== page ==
Diskin: Gaza cease-fire is holding

Shin Bet chief says there's a decline in explosives being smuggled into the Gaza Strip, but an increase in the quality of arms.

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August 31, 2008 23:27
1 minute read.
Diskin: Gaza cease-fire is holding

diskin 298.88. (photo credit: Ariel Jerozolimski)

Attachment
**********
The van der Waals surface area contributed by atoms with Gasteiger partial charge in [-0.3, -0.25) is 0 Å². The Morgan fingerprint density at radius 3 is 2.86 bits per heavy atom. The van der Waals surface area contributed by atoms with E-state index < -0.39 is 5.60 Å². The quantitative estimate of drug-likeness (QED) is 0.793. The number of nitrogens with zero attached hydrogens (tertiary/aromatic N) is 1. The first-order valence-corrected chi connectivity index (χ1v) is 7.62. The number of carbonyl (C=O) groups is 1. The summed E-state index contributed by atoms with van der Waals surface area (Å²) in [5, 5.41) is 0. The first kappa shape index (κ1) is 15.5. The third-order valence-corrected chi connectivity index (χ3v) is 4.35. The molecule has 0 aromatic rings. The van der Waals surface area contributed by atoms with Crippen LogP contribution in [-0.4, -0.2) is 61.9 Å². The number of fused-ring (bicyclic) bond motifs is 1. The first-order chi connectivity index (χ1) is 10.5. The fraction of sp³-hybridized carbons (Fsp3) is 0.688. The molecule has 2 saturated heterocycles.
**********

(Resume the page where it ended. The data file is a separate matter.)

The "calm" in the Gaza Strip is, in relative terms, holding, Shin Bet (Israel Security Agency) head Yuval Diskin told the cabinet Sunday, some two and a half months since the cease-fire in Gaza went into effect. According to Diskin, during the period of what has come to be know as the "calm," there have been some 36 terrorist acts - most of them Kassam or mortar attacks - from Gaza. This was in comparison to some 300 incidents registered in the month before the cease-fire, he said. Diskin said it appeared that Hamas was interested in preserving the cease-fire, although it was also trying to improve its position through arms smuggling from Egypt. While there was a marked decline in explosives coming through the tunnels from Egypt into the Gaza Strip, there was an increase in the quantity of small arms being smuggled in, he said. There was Egyptian activity against the smuggling, but this was mostly against the drug trade and less with the arms smuggling, he added. Regarding the Palestinian Authority, Diskin said PA President Mahmoud Abbas's term ends on January 9; he expressed doubts, because of internal Palestinian strife, whether there would be new elections. Diskin said Abbas has three options: He could declare a state of emergency because of the situation in Gaza, disband the Palestinian Legislative Council and call new elections; he could quit politics; or he could find a constitutional solution that would enable his continued rule. According to Diskin, Hamas views Abbas's time as limited and believes that if new elections are not held, then Abbas will be replaced by Abdel Aziz Dweik, the Hamas-affiliated speaker of the PLC who is currently serving time in an Israeli prison. During the meeting, Diskin also reiterated the government's warnings against Israelis going to Sinai because of kidnapping threats. Abe Selig contributed to this report.


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